Show #381 Quantum Kids: Why combined therapies do better justice to our kids’ health, with Cole Clayton & Jalal Khan


About this show:

We have more specialists than ever before, yet we are sicker than ever before. That’s why I am thrilled to bring you this week’s show, because it’s a story of two practitioners. This is a treat if you are a parent and: 

  • You’re struggling to pinpoint what your child’s breathing, behavioural, focus, congestion, crooked teeth, or headache issues are stemming from when you’ve tried lots of things.
  • You think there might be a link between an ‘event’ and your child’s current issues (a fall, a trauma, a bone break…)
  • You want the money you spend on your child’s teeth (it’s a LOT these days!) to actually amount to solutions and lasting results. 
  • You crave a new paradigm where we move away from the world where we’re sicker than ever, we have more specialists than ever, and you hate the merry-go-round you’ve been on with your kid, spending lots with few results
  • You love big-picture thinking when it comes to health
  • You want to have more empowered conversations about your child’s health with your primary care doctor or dentist and be better versed in issues that could be at play. 


Share it far and wide with parents you know, and I’ll also say, super useful for adults who’ve had long-term musculoskeletal or dental/jaw structure issues to look at the bigger picture for yourself, too. 


Enjoy the show, 

Alexx Stuart

Founder of Low Tox Life and the Low Tox movement

Join me on Insta @lowtoxlife


Questions we explore in the show:

  • What got you guys – a dentist and osteopath – working together
  • What is it that drives your work (each taking turns) 
  • Cole, the first time you joined me on the show, our discussion of oro-fascial myology was quite pioneering – what have you learned/seen and been excited about most these past 7 years? 
  • Let’s talk about how brain growth drives the growth of the skull  – wowser: …
  • How does this then affect the growth and shape of the face and teeth? 
  • Osteopathic philosophy of the body’s inherent healing capacity – the Primary Respiratory Mechanism
  • Traumas and injuries disrupt this system of growth – is this about the communication between the body’s systems? The brain and growth factors? Or something else going on? How do you both define trauma/injuries? Some worse than others? 
  • Can we then talk about clearing/correcting trauma and injury impact proactively? 
  • Let’s talk about different forms of ‘growth’ – Mechanical growth versus physiological or “biomimetic” growth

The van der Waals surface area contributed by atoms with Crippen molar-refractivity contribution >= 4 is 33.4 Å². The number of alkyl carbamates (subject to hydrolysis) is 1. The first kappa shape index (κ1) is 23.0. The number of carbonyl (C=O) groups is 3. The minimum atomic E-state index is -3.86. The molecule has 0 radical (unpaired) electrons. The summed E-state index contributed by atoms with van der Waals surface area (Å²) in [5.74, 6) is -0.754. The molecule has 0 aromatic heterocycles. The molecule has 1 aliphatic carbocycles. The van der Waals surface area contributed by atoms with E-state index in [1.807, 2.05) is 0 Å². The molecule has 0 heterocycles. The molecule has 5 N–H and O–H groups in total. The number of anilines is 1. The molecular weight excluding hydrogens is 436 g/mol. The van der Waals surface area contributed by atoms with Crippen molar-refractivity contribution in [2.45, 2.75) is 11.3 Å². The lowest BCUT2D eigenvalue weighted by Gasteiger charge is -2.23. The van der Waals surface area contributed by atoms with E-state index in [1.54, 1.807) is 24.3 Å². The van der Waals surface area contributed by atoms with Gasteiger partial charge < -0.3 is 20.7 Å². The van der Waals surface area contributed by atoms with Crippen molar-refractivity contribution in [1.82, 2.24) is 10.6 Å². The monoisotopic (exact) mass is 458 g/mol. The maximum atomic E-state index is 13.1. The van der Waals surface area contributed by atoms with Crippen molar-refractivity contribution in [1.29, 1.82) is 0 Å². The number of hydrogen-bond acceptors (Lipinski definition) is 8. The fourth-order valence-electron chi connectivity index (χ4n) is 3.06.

• How can we harness these forces/different growth modes/types, using dental appliances to get changes that even shock you? 
  • How much active work do people do lifestyle-change-wise alongside using dental appliances for the long-term health of the system and structural change? 
  • Let’s talk “Breathing” – It’s not just about Co2 and o2 is it? 
  • Breath-work is a dime a dozen of creators online, systems, protocols, thought-leaders and scientific research papers – it’s easy to get overwhelmed wanting to become a ‘better breather’ and the stress of the info overload can easily lead to paralysis/inaction… Can you help with some empowering focuses here as people explore this topic for themselves and with their kids? 
  • How critical is natural sunlight to the health of our growth? 
  • And conversely, dare I bring up screens and potential issues on that front? 
  • Let’s recap signs that kids are not sleeping well and how best to navigate this with curiosity to help them improve it – main levers we can start to work on/explore. 
  • Making sure we are looking at kids’ “Airway” being clear is no longer enough, you say – are you talking about a situation where they’re stuffed up, not breathing well, and an ENT might suggest adenoid/tonsil removal and then we all think we’re ‘DONE’ working on this?
  • If we could all have a project for the week to work on or incorporate something for better sleep and breathing this week for us and the kids – what would the most powerful thing we would do each day be?



Thank you to this month’s show sponsor for helping you make your low tox swaps easier:


Ausclimate continues giving 10% off their Winix Air Purifiers and Dehumidifiers at CODE: LOWTOXLIFE at checkout 

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Be sure to join me on Instagram @lowtoxlife and tag me with your shares and AHAs of this week’s episode.



About Cole Clayton & Jalal Khan:

Cole Clayton and Jalal Khan started The Quantum Kid after a mutual friend insisted they meet or she would force them! Within 6 months their business is achieving goals they set for 2-3 years. After combined 30 years of focused effort The Quantum Kid was an overnight success. 


Cole and Jalal set about to create a formula unique in healthcare, an approach to helping kids thrive that involves both practitioners working together in the same room to ensure the structures of the face, jaws and skull are ideally aligned. Rather than focus on the face, teeth, tongues or jaws, alone their approach focuses on the 3 dimension nature of the skull and how the nerves, connective tissue and blood supply rely so much on the cranium itself growing and functioning well. Throw in some breathing and face exercises plus simple quantum health principles and The Quantum Kid is evolving to be a truly unique system for families wanting a whole health solution. 


Connect with Cole and Jalal on the following platforms;

Websites —  and 

Instagram — @the.quantum.kid @k2calibre @coleclaytonosteopath



More about this month’s sponsors:

Thank you to this month’s sponsors for partnering with our show and helping you make your swaps with their special offer: